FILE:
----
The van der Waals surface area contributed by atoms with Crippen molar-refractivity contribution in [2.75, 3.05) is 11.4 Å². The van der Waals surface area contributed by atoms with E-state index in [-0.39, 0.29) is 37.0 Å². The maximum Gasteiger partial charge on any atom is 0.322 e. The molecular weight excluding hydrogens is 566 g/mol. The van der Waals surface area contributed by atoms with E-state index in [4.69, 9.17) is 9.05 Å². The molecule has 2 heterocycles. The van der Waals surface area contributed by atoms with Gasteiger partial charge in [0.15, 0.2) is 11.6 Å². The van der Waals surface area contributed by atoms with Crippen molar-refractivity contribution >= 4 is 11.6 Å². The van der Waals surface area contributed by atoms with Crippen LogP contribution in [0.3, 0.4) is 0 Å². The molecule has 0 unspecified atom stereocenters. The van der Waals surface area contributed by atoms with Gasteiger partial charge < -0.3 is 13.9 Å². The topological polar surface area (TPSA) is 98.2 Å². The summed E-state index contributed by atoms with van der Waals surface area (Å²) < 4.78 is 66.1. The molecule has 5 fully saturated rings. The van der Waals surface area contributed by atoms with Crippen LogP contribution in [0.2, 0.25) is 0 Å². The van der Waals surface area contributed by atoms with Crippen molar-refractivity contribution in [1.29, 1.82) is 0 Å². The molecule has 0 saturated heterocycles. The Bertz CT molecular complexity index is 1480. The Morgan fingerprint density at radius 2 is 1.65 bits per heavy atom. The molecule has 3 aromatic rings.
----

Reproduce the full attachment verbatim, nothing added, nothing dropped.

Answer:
The van der Waals surface area contributed by atoms with Crippen molar-refractivity contribution in [2.75, 3.05) is 11.4 Å². The van der Waals surface area contributed by atoms with E-state index in [-0.39, 0.29) is 37.0 Å². The maximum Gasteiger partial charge on any atom is 0.322 e. The molecular weight excluding hydrogens is 566 g/mol. The van der Waals surface area contributed by atoms with E-state index in [4.69, 9.17) is 9.05 Å². The molecule has 2 heterocycles. The van der Waals surface area contributed by atoms with Gasteiger partial charge in [0.15, 0.2) is 11.6 Å². The van der Waals surface area contributed by atoms with Crippen molar-refractivity contribution >= 4 is 11.6 Å². The van der Waals surface area contributed by atoms with Crippen LogP contribution in [0.3, 0.4) is 0 Å². The molecule has 0 unspecified atom stereocenters. The van der Waals surface area contributed by atoms with Gasteiger partial charge < -0.3 is 13.9 Å². The topological polar surface area (TPSA) is 98.2 Å². The summed E-state index contributed by atoms with van der Waals surface area (Å²) < 4.78 is 66.1. The molecule has 5 fully saturated rings. The van der Waals surface area contributed by atoms with Crippen LogP contribution in [0.2, 0.25) is 0 Å². The van der Waals surface area contributed by atoms with Crippen molar-refractivity contribution in [1.29, 1.82) is 0 Å². The molecule has 0 saturated heterocycles. The Bertz CT molecular complexity index is 1480. The Morgan fingerprint density at radius 2 is 1.65 bits per heavy atom. The molecule has 3 aromatic rings.